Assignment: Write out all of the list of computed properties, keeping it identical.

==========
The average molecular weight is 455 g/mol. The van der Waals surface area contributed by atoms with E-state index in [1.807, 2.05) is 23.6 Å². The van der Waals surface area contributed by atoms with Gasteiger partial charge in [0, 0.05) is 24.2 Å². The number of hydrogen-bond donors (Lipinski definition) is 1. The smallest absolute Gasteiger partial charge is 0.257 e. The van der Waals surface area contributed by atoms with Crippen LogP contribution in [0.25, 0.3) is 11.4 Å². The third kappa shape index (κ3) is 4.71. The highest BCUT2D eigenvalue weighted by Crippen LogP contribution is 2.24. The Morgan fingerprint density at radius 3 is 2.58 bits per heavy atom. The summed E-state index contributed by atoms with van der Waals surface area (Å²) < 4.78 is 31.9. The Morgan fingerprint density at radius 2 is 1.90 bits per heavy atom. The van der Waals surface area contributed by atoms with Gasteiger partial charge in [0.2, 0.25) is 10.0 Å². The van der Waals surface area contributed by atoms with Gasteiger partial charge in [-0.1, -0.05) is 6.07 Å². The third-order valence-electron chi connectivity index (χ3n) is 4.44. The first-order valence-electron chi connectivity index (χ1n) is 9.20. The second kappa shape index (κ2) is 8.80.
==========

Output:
The average molecular weight is 455 g/mol. The van der Waals surface area contributed by atoms with E-state index in [1.807, 2.05) is 23.6 Å². The van der Waals surface area contributed by atoms with Gasteiger partial charge in [0, 0.05) is 24.2 Å². The number of hydrogen-bond donors (Lipinski definition) is 1. The smallest absolute Gasteiger partial charge is 0.257 e. The van der Waals surface area contributed by atoms with Crippen LogP contribution in [0.25, 0.3) is 11.4 Å². The third kappa shape index (κ3) is 4.71. The highest BCUT2D eigenvalue weighted by Crippen LogP contribution is 2.24. The Morgan fingerprint density at radius 3 is 2.58 bits per heavy atom. The summed E-state index contributed by atoms with van der Waals surface area (Å²) < 4.78 is 31.9. The Morgan fingerprint density at radius 2 is 1.90 bits per heavy atom. The van der Waals surface area contributed by atoms with Gasteiger partial charge in [0.2, 0.25) is 10.0 Å². The van der Waals surface area contributed by atoms with Gasteiger partial charge in [-0.1, -0.05) is 6.07 Å². The third-order valence-electron chi connectivity index (χ3n) is 4.44. The first-order valence-electron chi connectivity index (χ1n) is 9.20. The second kappa shape index (κ2) is 8.80.